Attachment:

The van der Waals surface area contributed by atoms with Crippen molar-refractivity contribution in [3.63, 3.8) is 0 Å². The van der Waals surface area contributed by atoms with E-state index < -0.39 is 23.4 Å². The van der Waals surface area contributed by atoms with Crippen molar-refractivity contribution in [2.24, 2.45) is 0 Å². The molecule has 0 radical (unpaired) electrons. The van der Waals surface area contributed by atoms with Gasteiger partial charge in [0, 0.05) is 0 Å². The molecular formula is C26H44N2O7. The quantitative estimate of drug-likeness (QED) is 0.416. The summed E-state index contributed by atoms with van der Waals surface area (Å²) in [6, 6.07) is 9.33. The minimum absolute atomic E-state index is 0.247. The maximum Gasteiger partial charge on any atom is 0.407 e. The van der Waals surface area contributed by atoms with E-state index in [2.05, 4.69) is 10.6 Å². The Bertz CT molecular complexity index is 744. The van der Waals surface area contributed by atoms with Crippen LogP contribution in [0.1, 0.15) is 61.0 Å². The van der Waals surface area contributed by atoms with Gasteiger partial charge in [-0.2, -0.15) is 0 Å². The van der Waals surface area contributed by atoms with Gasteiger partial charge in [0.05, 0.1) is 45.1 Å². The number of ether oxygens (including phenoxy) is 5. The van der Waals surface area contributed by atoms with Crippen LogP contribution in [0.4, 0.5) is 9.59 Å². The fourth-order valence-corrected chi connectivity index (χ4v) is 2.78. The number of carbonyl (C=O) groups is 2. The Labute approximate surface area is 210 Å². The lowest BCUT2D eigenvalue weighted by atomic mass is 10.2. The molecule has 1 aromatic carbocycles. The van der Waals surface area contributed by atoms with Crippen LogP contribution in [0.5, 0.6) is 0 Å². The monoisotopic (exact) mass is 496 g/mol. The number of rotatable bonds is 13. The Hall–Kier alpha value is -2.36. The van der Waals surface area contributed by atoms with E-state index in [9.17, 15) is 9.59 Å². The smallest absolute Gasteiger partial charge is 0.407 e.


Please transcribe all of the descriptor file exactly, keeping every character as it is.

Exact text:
The van der Waals surface area contributed by atoms with Crippen molar-refractivity contribution in [3.63, 3.8) is 0 Å². The van der Waals surface area contributed by atoms with E-state index < -0.39 is 23.4 Å². The van der Waals surface area contributed by atoms with Crippen molar-refractivity contribution in [2.24, 2.45) is 0 Å². The molecule has 0 radical (unpaired) electrons. The van der Waals surface area contributed by atoms with Gasteiger partial charge in [0, 0.05) is 0 Å². The molecular formula is C26H44N2O7. The quantitative estimate of drug-likeness (QED) is 0.416. The summed E-state index contributed by atoms with van der Waals surface area (Å²) in [6, 6.07) is 9.33. The minimum absolute atomic E-state index is 0.247. The maximum Gasteiger partial charge on any atom is 0.407 e. The van der Waals surface area contributed by atoms with E-state index in [2.05, 4.69) is 10.6 Å². The Bertz CT molecular complexity index is 744. The van der Waals surface area contributed by atoms with Crippen LogP contribution in [0.1, 0.15) is 61.0 Å². The van der Waals surface area contributed by atoms with Gasteiger partial charge in [-0.2, -0.15) is 0 Å². The van der Waals surface area contributed by atoms with Gasteiger partial charge in [0.05, 0.1) is 45.1 Å². The number of ether oxygens (including phenoxy) is 5. The van der Waals surface area contributed by atoms with Crippen LogP contribution in [0.4, 0.5) is 9.59 Å². The fourth-order valence-corrected chi connectivity index (χ4v) is 2.78. The number of carbonyl (C=O) groups is 2. The Labute approximate surface area is 210 Å². The lowest BCUT2D eigenvalue weighted by atomic mass is 10.2. The molecule has 1 aromatic carbocycles. The van der Waals surface area contributed by atoms with Crippen LogP contribution in [0.5, 0.6) is 0 Å². The monoisotopic (exact) mass is 496 g/mol. The number of rotatable bonds is 13. The Hall–Kier alpha value is -2.36. The van der Waals surface area contributed by atoms with E-state index in [9.17, 15) is 9.59 Å². The smallest absolute Gasteiger partial charge is 0.407 e.